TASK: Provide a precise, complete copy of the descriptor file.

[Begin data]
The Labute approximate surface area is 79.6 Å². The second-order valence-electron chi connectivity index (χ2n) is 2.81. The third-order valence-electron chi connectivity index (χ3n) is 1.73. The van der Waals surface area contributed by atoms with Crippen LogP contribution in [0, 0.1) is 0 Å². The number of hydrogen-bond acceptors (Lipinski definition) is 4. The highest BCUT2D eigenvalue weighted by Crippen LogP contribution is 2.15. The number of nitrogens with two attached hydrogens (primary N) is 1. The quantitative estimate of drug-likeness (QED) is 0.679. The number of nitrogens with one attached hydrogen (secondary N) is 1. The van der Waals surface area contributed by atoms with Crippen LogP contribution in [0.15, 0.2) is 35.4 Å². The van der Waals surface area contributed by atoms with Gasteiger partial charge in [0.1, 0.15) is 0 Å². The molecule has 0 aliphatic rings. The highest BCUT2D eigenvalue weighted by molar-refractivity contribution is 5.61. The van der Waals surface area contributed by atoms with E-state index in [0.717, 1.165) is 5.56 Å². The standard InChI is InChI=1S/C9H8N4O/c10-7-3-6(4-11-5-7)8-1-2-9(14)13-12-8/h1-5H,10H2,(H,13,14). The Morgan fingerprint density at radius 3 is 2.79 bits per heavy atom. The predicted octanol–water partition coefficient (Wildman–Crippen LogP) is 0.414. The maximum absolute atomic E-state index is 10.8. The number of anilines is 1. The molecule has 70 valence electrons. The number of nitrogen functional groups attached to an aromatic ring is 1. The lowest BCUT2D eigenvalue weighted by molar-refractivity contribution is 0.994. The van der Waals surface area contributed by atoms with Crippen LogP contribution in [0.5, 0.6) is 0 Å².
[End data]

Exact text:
The Labute approximate surface area is 79.6 Å². The second-order valence-electron chi connectivity index (χ2n) is 2.81. The third-order valence-electron chi connectivity index (χ3n) is 1.73. The van der Waals surface area contributed by atoms with Crippen LogP contribution in [0, 0.1) is 0 Å². The number of hydrogen-bond acceptors (Lipinski definition) is 4. The highest BCUT2D eigenvalue weighted by Crippen LogP contribution is 2.15. The number of nitrogens with two attached hydrogens (primary N) is 1. The quantitative estimate of drug-likeness (QED) is 0.679. The number of nitrogens with one attached hydrogen (secondary N) is 1. The van der Waals surface area contributed by atoms with Crippen LogP contribution in [0.15, 0.2) is 35.4 Å². The van der Waals surface area contributed by atoms with Gasteiger partial charge in [0.1, 0.15) is 0 Å². The molecule has 0 aliphatic rings. The highest BCUT2D eigenvalue weighted by molar-refractivity contribution is 5.61. The van der Waals surface area contributed by atoms with E-state index in [0.717, 1.165) is 5.56 Å². The standard InChI is InChI=1S/C9H8N4O/c10-7-3-6(4-11-5-7)8-1-2-9(14)13-12-8/h1-5H,10H2,(H,13,14). The Morgan fingerprint density at radius 3 is 2.79 bits per heavy atom. The predicted octanol–water partition coefficient (Wildman–Crippen LogP) is 0.414. The maximum absolute atomic E-state index is 10.8. The number of anilines is 1. The molecule has 70 valence electrons. The number of nitrogen functional groups attached to an aromatic ring is 1. The lowest BCUT2D eigenvalue weighted by molar-refractivity contribution is 0.994. The van der Waals surface area contributed by atoms with Crippen LogP contribution in [0.5, 0.6) is 0 Å².